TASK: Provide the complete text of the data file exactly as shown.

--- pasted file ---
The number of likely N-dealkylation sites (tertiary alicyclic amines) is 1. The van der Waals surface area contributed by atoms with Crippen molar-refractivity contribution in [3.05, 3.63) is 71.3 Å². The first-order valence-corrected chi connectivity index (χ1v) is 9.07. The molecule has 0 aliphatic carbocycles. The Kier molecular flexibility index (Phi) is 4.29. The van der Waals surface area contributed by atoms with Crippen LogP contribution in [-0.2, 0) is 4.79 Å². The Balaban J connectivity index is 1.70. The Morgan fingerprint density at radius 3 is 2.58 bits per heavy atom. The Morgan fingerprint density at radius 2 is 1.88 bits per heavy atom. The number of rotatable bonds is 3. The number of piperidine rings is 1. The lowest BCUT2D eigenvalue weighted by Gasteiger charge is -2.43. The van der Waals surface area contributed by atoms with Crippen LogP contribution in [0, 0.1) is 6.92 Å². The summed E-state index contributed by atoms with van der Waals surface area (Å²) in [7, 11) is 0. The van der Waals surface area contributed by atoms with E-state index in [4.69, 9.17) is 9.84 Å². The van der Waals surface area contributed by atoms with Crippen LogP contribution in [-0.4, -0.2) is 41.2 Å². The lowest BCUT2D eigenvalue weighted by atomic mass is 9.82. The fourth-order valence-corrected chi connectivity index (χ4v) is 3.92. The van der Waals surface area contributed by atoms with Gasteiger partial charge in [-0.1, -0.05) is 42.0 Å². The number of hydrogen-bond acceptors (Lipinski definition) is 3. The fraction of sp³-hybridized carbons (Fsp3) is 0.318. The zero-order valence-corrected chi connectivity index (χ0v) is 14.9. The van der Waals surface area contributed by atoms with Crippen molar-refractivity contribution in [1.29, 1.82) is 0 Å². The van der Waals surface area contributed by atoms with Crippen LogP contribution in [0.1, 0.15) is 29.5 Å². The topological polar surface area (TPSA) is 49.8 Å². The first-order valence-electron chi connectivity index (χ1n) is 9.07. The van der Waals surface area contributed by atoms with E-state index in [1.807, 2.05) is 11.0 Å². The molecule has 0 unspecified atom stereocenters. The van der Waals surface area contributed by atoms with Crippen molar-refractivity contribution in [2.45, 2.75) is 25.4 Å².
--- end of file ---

The number of likely N-dealkylation sites (tertiary alicyclic amines) is 1. The van der Waals surface area contributed by atoms with Crippen molar-refractivity contribution in [3.05, 3.63) is 71.3 Å². The first-order valence-corrected chi connectivity index (χ1v) is 9.07. The molecule has 0 aliphatic carbocycles. The Kier molecular flexibility index (Phi) is 4.29. The van der Waals surface area contributed by atoms with Crippen LogP contribution in [-0.2, 0) is 4.79 Å². The Balaban J connectivity index is 1.70. The Morgan fingerprint density at radius 3 is 2.58 bits per heavy atom. The Morgan fingerprint density at radius 2 is 1.88 bits per heavy atom. The number of rotatable bonds is 3. The number of piperidine rings is 1. The lowest BCUT2D eigenvalue weighted by Gasteiger charge is -2.43. The van der Waals surface area contributed by atoms with Crippen LogP contribution in [0, 0.1) is 6.92 Å². The summed E-state index contributed by atoms with van der Waals surface area (Å²) in [7, 11) is 0. The van der Waals surface area contributed by atoms with E-state index in [4.69, 9.17) is 9.84 Å². The van der Waals surface area contributed by atoms with Crippen LogP contribution in [-0.4, -0.2) is 41.2 Å². The lowest BCUT2D eigenvalue weighted by atomic mass is 9.82. The fourth-order valence-corrected chi connectivity index (χ4v) is 3.92. The van der Waals surface area contributed by atoms with Gasteiger partial charge in [-0.1, -0.05) is 42.0 Å². The number of hydrogen-bond acceptors (Lipinski definition) is 3. The fraction of sp³-hybridized carbons (Fsp3) is 0.318. The zero-order valence-corrected chi connectivity index (χ0v) is 14.9. The van der Waals surface area contributed by atoms with Crippen molar-refractivity contribution in [1.29, 1.82) is 0 Å². The van der Waals surface area contributed by atoms with Crippen LogP contribution in [0.1, 0.15) is 29.5 Å². The topological polar surface area (TPSA) is 49.8 Å². The first-order valence-electron chi connectivity index (χ1n) is 9.07. The van der Waals surface area contributed by atoms with E-state index in [1.807, 2.05) is 11.0 Å². The molecule has 0 unspecified atom stereocenters. The van der Waals surface area contributed by atoms with Crippen molar-refractivity contribution in [2.45, 2.75) is 25.4 Å².